Michael Floyd's departure leaves the Irish receiving core in an interesting position.
If John Goodman doesn't return to the team next season (or Deion Walker, who has only one catch in his career), then the Irish's three most experienced receivers—Theo Riddick, T.J. Jones and Robby Toma—would all be under 6'0" (and Goodman isn't likely to become a featured receiver even if he does stay).
There is an abundance of young, talented wide receivers on the roster, but Young needs to be underscored. Luke Massa and Daniel Smith are the only scholarship rising junior wideouts on the team.
Two rising sophomores, DaVaris Daniels and Matthias Farley, are the only other scholarship receivers currently on the roster.
Luckily for Notre Dame, Brian Kelly has already nabbed some impressive prospects for the 2012 recruiting class. Chris Brown, Justin Ferguson and Deontay Greenberry have all verbally committed to the Irish. But unless one of the three's skills are refined enough to play at the college level (which could be the case), each player will be tagged with a red shirt and have to wait to see the field.
Farley impressed the coaching staff immediately, and Daniels has the type of big play ability that is hard to keep off the field, but Massa and Smith, both 6'4", will probably be the players who contribute most to the receiver rotation (I expect each of the four players to see the field).
Massa was a quarterback in high school and switched to wide receiver last season, so one can assume that Smith's route running is more precise. While Massa will play a role in the offense next season because of his height and athleticism, Smith is potentially a starter.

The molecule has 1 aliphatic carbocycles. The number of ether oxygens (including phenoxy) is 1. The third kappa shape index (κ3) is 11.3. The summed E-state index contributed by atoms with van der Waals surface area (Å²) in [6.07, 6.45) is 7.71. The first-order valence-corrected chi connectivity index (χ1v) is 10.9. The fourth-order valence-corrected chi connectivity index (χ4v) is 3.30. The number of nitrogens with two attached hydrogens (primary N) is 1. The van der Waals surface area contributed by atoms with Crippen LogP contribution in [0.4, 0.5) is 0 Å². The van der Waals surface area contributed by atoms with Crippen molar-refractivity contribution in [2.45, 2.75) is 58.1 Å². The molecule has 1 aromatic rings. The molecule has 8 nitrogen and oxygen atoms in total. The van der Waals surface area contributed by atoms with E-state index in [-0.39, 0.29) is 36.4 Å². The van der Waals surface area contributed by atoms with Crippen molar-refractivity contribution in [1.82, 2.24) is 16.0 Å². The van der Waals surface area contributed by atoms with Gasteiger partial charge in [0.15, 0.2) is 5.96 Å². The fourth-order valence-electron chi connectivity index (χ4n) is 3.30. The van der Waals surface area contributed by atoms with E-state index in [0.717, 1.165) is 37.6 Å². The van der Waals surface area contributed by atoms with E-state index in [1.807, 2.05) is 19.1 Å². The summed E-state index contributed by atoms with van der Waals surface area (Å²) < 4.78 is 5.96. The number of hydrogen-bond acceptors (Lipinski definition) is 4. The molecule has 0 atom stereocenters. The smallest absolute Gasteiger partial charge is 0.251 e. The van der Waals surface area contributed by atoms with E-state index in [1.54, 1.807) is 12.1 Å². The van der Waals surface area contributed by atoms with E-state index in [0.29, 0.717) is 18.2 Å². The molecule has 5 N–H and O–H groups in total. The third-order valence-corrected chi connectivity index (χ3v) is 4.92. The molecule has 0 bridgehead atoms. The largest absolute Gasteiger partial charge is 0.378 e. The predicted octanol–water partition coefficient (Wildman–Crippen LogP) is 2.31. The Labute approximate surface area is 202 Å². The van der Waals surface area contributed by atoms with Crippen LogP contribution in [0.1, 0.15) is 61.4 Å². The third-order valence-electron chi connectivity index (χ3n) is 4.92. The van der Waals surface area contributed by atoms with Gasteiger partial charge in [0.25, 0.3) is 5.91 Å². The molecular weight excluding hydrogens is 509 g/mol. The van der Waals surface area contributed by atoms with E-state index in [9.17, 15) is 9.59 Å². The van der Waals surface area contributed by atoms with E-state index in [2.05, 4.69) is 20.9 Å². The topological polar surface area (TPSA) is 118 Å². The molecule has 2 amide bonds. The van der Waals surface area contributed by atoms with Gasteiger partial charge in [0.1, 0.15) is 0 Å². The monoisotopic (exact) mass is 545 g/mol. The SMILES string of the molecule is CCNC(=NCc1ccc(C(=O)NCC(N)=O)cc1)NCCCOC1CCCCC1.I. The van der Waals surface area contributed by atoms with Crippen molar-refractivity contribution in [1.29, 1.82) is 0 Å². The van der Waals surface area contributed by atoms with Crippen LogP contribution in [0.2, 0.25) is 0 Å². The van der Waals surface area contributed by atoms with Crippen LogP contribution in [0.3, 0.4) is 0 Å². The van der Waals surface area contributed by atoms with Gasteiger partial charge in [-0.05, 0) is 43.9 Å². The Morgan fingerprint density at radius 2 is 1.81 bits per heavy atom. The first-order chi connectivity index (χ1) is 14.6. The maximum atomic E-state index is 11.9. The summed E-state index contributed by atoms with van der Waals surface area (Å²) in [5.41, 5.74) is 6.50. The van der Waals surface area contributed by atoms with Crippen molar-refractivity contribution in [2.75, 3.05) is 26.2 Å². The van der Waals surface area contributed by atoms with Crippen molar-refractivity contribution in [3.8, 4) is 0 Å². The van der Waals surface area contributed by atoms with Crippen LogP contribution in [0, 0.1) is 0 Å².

Smith isn't a Floyd-like talent, but at 6'4", his height can be an asset, and while Smith doesn't have 4.4 speed, he does have great hands and jumps to meet the ball on deep routes.
A valid and recent comparison for Smith could be Robby Paris. Paris was a valuable possession receiver for the Irish, and he was often called upon to move the chains. If Smith came in and played that role, Irish fans should be contented.
The Irish offense is losing one of the best players in Notre Dame's storied football history, but spreading the ball around might not be so bad for the team. When Floyd was shutdown, the team had a hard time moving the ball (think Pittsburgh or USC).
A less predictable passing game would make it harder for teams to game plan, and shutting one receiver down wouldn't be detrimental to the offense. That isn't saying the Irish will be better off without Floyd, but the coaching staff and Irish quarterbacks will be less inclined to focus on one receiver (although if Tyler Eifert returns, he will be the go-to-guy in the offense).
Smith will have to look over his shoulder because of the rising sophomores and incoming freshmen, but he could be a major part of the Irish passing attack next season.